• Increasing slice thickness
    • Reducing bandwidth
    • Reducing ETL
  32. If you use longer ETL there is an increased chance of ______
    blurring in the image
  33. What formula is used to calculate the size of a pixel?
    FOV / matrix
  34. Reducing the FOV by a factor of 2 will reduce voxel volume by a factor of ____
    4
  35. Reducing FOV in half will reduce the ____ and ____ dimensions each by ___
    phase and frequency dimensions by 2
  36. Formula for scan time in spin echo
    TR x phase matrix x NEX
  37. Formula for Scan time in fast spin echo
    TR x phase matrix x NEX/ETL
  38. Formula fo scan time in gradient echo
    TR x Phase matrix x NEX
  39. Formula to determine pixel size
    Pixel size= FOV / Matrix
  40. Voxel size formula
    Voxel size=FOV/matrix + Slice thickness
  41. what is an Isotropic voxel
    equal measurements in all 3 dimensions
  42. Pixel area formula
    Phase x frequency
  43. Voxel volume formula
    Pixel area x slice thickness
  44. What is Kspace
    Storage location of MR signal data
  45. Each line of k space is defined by ______-
    phase encoding gradient
  46. What is located in the central lines of K space?
    Signal and contrast information
  47. What is located in the outer lines of K space?
    High resolution data
  48. Reducing the number of lines filled in K space will produce what in an image?
    Decreased spatial resolution
  49. _____slope creates more detail
    Steep
  50. What is the approximate ETL for T1 weighting?
    2-7
  51. What is the ETL for PD weighting?
    3-12
  52. What is the ETL for T2 weighting?
    10-40
  53. When you increase the ETL what happens to slices?
    It reduces the number of slices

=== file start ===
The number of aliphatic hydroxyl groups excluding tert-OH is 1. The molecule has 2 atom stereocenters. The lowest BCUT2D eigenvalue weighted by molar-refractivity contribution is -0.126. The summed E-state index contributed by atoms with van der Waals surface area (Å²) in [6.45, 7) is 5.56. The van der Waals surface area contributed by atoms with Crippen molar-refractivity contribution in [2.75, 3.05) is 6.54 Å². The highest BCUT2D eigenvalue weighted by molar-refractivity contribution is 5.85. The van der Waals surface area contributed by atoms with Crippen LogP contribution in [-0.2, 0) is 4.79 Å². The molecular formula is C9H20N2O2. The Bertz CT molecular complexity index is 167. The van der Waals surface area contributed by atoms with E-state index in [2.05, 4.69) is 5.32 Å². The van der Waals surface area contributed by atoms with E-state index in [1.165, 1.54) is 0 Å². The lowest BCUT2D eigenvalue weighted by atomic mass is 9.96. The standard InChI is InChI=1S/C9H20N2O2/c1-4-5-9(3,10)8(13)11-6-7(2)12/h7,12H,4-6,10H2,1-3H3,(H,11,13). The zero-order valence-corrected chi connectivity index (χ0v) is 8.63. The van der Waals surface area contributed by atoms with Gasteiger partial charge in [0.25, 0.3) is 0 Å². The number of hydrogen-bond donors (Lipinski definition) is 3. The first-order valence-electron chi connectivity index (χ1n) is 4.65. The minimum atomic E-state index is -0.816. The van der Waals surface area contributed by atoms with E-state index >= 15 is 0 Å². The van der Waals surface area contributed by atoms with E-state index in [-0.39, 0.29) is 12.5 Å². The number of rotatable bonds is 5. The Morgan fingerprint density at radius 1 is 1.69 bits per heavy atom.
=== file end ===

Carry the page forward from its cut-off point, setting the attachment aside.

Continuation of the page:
54. Echo Spacing is defined as _________
    The time between successive 180* echoes in a FSE pulse sequence
  55. What is a typical echo spacing for a FSE?
    5ms -20ms
  56. The echo of the ______ will have the most signal
    effective TE
  57. What type of contrast will there be more of with a longer ETL?
    T2 contrast
  58. How many rows of space are filled per TR period in a spin echo sequence?
    1
  59. How many rows of kspace are filled per TR in a FSE sequence?
    same as the ETL
  60. What is elliptic centric kspace filling?
    collecting the low frequency(high amplitude signal) data points in space at the start of the scan in a spiral fashion
  61. During dynamic enhanced imaging for vasculature, contrast is administered and space is filled with _______
    centric kspace filling
  62. Where is the maximum signal stored in kspace?
    Center
  63. What is half fourier aka?
    Zero fill
  64. What is half fourier?
    acquiring a bit more than half the phase dimension kspace samples then interpolating the data with zeroes for the remaining half
  65. What is partial or fractional echo?
    • Only half the views of space are filled in the frequency axis
    • An acceleration technique used to shorten TR and TE
  66. When increasing NEX/NSA, SNR increases by _______
    square root of the % increase
  67. What happens when FOV is decreased?
    • Decreased SNR
    • Increased spatial resolution